Yu-Hsuan Shao, PhD; Peter C. Albertsen, MD; Calpurnyia B. Roberts, PhD; Yong Lin, PhD; Amit R. Mehta, MD; Mark N. Stein, MD; Robert S. DiPaola, MD; Grace L. Lu-Yao, PhD
Arch Intern Med. 2010;170(14):1256-1261. doi:10.1001/archinternmed.2010.221
Investigators defined low-risk tumors as SEER grade 1 or 2 and stage T1 or T2a, and moderate-risk tumors as SEER grade 3 or 4 or stage T2b-T2c.
Using a Medicare 5% random sample of patients without cancer, they classified life expectancy as short (<5 years), intermediate (5 to 10 years), or long (≥10 years). Corresponding 10-year survival was 19.3%, 51.6%, and 76.1%, respectively.
Curative treatment was defined as radiation therapy or prostatectomy within nine months of prostate cancer diagnosis.
The study sample comprised 39,270 patients who had a median age of 74, and 43% of the patients had moderate-risk tumors.
Overall, 64.3% of the study population received curative therapy. Life expectancy had a significant association with the use of curative therapy: 39.1% of 3,557 patients with a short life expectancy; 62.7% of 23,721 patients with intermediate life expectancy; and 75.1% of 11,992 patients with a long life expectancy (P<0.001) received curative therapy.
Use of curative treatment overall increased from 61.2% of patients in 1998 to 67.6% in 2007 (P<0.001). Within the different categories of tumor risk, the proportion of men who received curative therapy varied by life expectancy.
Among men with intermediate-risk tumors and low life expectancy, use of curative treatment increased from 38% in 1998-1999 to 52.1% in 2006-2007. The rate declined slightly among men with a long life expectancy (80.7% to 80.0%, P=0.02 for life expectancy/time interaction).
Use of curative therapy trended downward for men with low-risk tumors and a long life expectancy but increased for men with a short or intermediate life expectancy.
A majority of men with newly diagnosed low-risk prostate cancer choose to undergo aggressive local intervention with either radical prostatectomy or radiation therapy, despite the high risk for complications and adverse effects and the availability of active surveillance as an alternative.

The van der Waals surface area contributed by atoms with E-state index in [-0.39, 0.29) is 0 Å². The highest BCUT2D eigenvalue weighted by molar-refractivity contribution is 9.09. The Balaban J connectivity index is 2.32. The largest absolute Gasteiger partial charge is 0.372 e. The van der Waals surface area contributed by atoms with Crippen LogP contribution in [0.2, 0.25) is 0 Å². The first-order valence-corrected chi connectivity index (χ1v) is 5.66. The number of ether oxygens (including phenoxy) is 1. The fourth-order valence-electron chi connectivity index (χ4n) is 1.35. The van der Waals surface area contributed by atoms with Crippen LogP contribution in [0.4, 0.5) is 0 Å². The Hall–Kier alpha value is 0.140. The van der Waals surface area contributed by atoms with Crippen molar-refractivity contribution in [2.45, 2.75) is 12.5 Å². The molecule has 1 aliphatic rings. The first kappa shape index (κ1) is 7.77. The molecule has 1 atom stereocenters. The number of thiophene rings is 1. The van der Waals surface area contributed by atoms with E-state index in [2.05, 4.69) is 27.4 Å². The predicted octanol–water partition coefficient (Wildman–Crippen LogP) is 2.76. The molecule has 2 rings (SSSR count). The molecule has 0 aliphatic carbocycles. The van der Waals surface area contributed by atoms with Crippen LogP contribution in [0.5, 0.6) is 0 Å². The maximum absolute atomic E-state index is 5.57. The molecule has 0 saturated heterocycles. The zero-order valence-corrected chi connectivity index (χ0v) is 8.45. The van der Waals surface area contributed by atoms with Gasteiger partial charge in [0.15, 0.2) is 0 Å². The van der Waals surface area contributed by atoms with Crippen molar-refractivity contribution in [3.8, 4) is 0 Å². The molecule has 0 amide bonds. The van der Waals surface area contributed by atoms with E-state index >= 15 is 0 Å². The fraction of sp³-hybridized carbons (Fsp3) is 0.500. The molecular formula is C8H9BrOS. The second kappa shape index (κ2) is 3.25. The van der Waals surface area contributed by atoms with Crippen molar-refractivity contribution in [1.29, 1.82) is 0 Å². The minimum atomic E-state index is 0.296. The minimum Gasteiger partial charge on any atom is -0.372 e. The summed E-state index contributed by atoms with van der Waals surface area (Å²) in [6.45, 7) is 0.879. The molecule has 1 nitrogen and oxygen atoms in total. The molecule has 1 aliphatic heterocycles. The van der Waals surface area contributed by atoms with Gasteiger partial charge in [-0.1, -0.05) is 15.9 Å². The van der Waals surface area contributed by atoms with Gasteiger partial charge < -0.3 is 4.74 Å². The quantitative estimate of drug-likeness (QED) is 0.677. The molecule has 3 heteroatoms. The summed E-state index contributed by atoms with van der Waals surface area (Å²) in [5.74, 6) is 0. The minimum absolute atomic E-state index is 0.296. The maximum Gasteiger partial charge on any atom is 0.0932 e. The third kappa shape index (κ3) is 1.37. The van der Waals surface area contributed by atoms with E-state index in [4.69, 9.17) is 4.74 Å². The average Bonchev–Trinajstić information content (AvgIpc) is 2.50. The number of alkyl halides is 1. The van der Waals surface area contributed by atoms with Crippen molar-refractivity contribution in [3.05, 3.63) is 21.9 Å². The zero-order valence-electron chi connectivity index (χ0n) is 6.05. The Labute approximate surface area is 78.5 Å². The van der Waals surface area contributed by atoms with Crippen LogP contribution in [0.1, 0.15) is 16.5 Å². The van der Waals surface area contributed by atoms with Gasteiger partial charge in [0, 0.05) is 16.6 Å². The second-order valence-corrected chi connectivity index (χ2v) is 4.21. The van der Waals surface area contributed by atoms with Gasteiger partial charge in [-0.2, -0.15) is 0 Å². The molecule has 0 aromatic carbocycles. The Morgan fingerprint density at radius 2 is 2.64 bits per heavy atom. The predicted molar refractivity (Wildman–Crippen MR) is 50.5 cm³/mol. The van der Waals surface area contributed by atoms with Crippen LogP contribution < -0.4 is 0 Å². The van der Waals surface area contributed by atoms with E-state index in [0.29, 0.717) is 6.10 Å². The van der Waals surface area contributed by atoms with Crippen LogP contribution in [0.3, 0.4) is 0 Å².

These conclusions, drawn from a study published in the July 26 issue of the Archives of Internal Medicine, once again illustrate the problems of overtreatment of prostate cancer, say experts contacted by Medscape Medical News.
In the study, Grace L. Lu-Yao, PhD, and colleagues from the Cancer Institute of New Jersey, in New Brunswick, analyzed data from the Surveillance, Epidemiology, and End Results database and found 123,934 men with prostate cancers that were newly diagnosed between 2004 and 2006.
The researchers found that 14% of the men had prostate-specific antigen levels lower than 4.0 ng/mL – the widely accepted threshold for recommending biopsy. Of this group, 54% had low-risk disease features, including disease confined within one half of 1 lobe of the prostate (stage T2a or less), Gleason score of 6 or less, and a PSA of 10 ng/mL or less.
Yet more than three fourths of all patients with PSAs lower than 4.0 ng/mL elected to undergo radical prostatectomy or radiation therapy. The team found that 44% of men with PSAs lower than 4.0 ng/mL underwent radical prostatectomy, and 33% had radiation.
“Our study found that aggressive local therapy was provided to most patients diagnosed as having prostate cancer,” Dr. Lu-Yao and colleagues write.
“These results underscore the fact that PSA level, the current biomarker, is not a sufficient basis for treatment decisions. Without the ability to distinguish indolent from aggressive cancers, lowering the biopsy threshold might increase the risk of overdiagnosis and overtreatment,” the investigators write.
Men with cancers detected by screening had a significantly lower risk of having high-grade disease compared with men with cancers detected by other means (odds ratio [OR] for screening, 0.67; 95% confidence interval [CI], 0.60 – 0.76), but the screen-detected cancers in men with PSAs lower than 4 were significantly more likely to be treated with either surgery (OR, 1.49; 95% CI, 1.38 – 1.62) or radiation (OR, 1.39; 95% CI, 1.30 – 1.49).
The same group of researchers has previously reported that conservative management of prostate cancer diagnosed in the age of PSA – from the 1990s on – had better outcomes than conservative management of disease diagnosed in the 2 previous decades, possibly because of “additional lead time, overdiagnosis related to PSA testing, grade migration, or advances in medical care” (JAMA. 2009;302(11):1202-1209).
“Men with localized prostate cancer may not receive curative therapy in accordance with clinical benefit,” the authors concluded. “During our study period, there was increasingly aggressive treatment of patients with a low likelihood of clinical benefit, without a commensurate increase in the treatment of patients with a high likelihood of clinical benefit.
“While not treating potentially fatal cancer can reflect poor-quality care, aggressive management of disease that is unlikely to progress puts patients at risk for morbidity and increases cost without medical benefits.”
Primary source: Archives of Internal Medicine
Source reference: Raldow AC, et al “The relationship between clinical benefit and receipt of curative therapy for prostate cancer” Arch Intern Med. 2012;72:62-363.